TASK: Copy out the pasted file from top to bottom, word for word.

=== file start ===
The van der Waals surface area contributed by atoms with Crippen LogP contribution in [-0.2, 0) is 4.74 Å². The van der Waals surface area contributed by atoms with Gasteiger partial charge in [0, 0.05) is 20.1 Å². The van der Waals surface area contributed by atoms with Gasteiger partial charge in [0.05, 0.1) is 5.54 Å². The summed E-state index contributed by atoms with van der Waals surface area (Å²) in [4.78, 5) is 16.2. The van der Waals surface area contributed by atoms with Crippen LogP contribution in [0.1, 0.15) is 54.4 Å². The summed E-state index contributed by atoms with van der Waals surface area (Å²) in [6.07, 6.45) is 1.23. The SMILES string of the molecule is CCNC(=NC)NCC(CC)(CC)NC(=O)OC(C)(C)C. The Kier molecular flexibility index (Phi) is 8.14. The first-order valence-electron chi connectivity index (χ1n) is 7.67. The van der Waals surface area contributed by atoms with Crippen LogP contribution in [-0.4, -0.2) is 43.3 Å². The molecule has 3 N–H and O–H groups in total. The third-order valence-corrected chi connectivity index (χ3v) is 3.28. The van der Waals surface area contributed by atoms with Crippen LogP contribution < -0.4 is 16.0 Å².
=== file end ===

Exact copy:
The van der Waals surface area contributed by atoms with Crippen LogP contribution in [-0.2, 0) is 4.74 Å². The van der Waals surface area contributed by atoms with Gasteiger partial charge in [0, 0.05) is 20.1 Å². The van der Waals surface area contributed by atoms with Gasteiger partial charge in [0.05, 0.1) is 5.54 Å². The summed E-state index contributed by atoms with van der Waals surface area (Å²) in [4.78, 5) is 16.2. The van der Waals surface area contributed by atoms with Crippen LogP contribution in [0.1, 0.15) is 54.4 Å². The summed E-state index contributed by atoms with van der Waals surface area (Å²) in [6.07, 6.45) is 1.23. The SMILES string of the molecule is CCNC(=NC)NCC(CC)(CC)NC(=O)OC(C)(C)C. The Kier molecular flexibility index (Phi) is 8.14. The first-order valence-electron chi connectivity index (χ1n) is 7.67. The van der Waals surface area contributed by atoms with Crippen LogP contribution in [-0.4, -0.2) is 43.3 Å². The molecule has 3 N–H and O–H groups in total. The third-order valence-corrected chi connectivity index (χ3v) is 3.28. The van der Waals surface area contributed by atoms with Crippen LogP contribution < -0.4 is 16.0 Å².